Cost benefit analysis of the development and use of ante-mortem tests for TSEs

Last updated:
14 January 2015
The FSA’s Strategic Plan for 2005–2010 committed the Agency to promote and aid the development of a sensitive, rapid live test for TSEs by 2010. This study carried out a cost-benefit analysis of the implementation of such tests.
Study duration: June 2009 to April 2010
Project code: M03067
Contractor: Det Norske Veritas

Research Approach

The analysis was based on a set of agreed scenarios reflecting the expected sensitivity and specificity of the tests and how they would be implemented. It utilised a risk model to assess the impact of ante-mortem tests in terms of the potential exposure of the public to TSE infectivity, based on the DNV SRM controls model. Information was gathered from meetings with policymakers, test developers and those likely to be involved in the implementation of a test programme. An expert workshop was held to elicit data for the analysis where hard data was not available and to agree the test scenarios. The output from the study is an independent assessment from a team with in depth knowledge of TSE issues.

Results

  1. The review of the state of the science has not identified any ante-mortem test for BSE that is currently ready for use or for approval. Taking into account the likely timescale for approval and modification of policy to enable the introduction of live animal tests, and the attitude of commercial companies to the challenges and risks involved, there appears to be little scope for their introduction in the foreseeable future.
  2. This study has demonstrated that although desirable, it is not necessary to have a live animal test that works at all stages of incubation. It has been shown that improving sensitivity from 3 to 12 months before clinical onset has a real impact, and potential benefits. This could help to define the minimum specification for a live animal test, i.e. 100% specificity and 95% sensitivity within 12 months of clinical onset, at least for the protection of the food chain.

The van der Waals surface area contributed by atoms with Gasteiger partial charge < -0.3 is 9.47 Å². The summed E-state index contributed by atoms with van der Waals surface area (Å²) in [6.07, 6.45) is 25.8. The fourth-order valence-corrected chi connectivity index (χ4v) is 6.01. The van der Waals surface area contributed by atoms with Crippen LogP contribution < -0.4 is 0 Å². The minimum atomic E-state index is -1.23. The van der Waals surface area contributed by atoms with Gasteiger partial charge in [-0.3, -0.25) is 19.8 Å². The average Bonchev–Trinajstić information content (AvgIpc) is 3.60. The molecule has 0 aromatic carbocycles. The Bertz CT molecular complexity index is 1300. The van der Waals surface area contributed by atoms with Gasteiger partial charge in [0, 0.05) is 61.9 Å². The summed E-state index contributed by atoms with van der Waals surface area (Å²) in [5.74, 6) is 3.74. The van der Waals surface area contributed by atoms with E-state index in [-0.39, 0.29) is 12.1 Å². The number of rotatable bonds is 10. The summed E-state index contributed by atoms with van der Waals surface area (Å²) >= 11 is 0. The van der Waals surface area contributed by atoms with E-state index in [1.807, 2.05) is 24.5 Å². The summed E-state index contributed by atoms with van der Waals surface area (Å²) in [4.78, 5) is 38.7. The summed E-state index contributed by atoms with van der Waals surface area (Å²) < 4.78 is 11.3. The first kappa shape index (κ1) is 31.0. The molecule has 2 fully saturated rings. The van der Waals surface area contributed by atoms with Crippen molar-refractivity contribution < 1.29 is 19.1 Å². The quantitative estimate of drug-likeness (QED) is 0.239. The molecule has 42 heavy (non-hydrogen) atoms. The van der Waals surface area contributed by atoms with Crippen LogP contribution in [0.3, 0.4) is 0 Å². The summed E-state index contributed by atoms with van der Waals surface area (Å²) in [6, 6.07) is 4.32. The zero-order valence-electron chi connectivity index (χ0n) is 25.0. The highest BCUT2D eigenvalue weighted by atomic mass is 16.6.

3. The cost of applying an ante-mortem test to over 48 month old cattle on farm prior to being sent for slaughter is estimated to be only slightly greater than that for the present post-mortem test; £6.9 million per year as opposed to £6.2 million. The higher costs of sampling on farm with the need for cattle handling and for a veterinarian to take the sample is partly offset by a reduction in MHS supervision costs.
  4. The higher cost for ante-mortem testing is balanced by the additional reduction in TSE exposure, so that the cost effectiveness of the ante-mortem test applied to over 48 month animals is estimated to be 2.1 bovine oral ID50 units per £million spent as opposed to 0.9 for the post-mortem test. However, the significance of this increase in cost effectiveness needs to take into account the fact that the TSE exposure to the UK population from beef consumption is already at a very low level.
  5. Applying an ante-mortem test to all cattle slaughtered increases the costs significantly with no additional benefit in terms of TSE exposure, resulting in a cost effectiveness value of 0.4.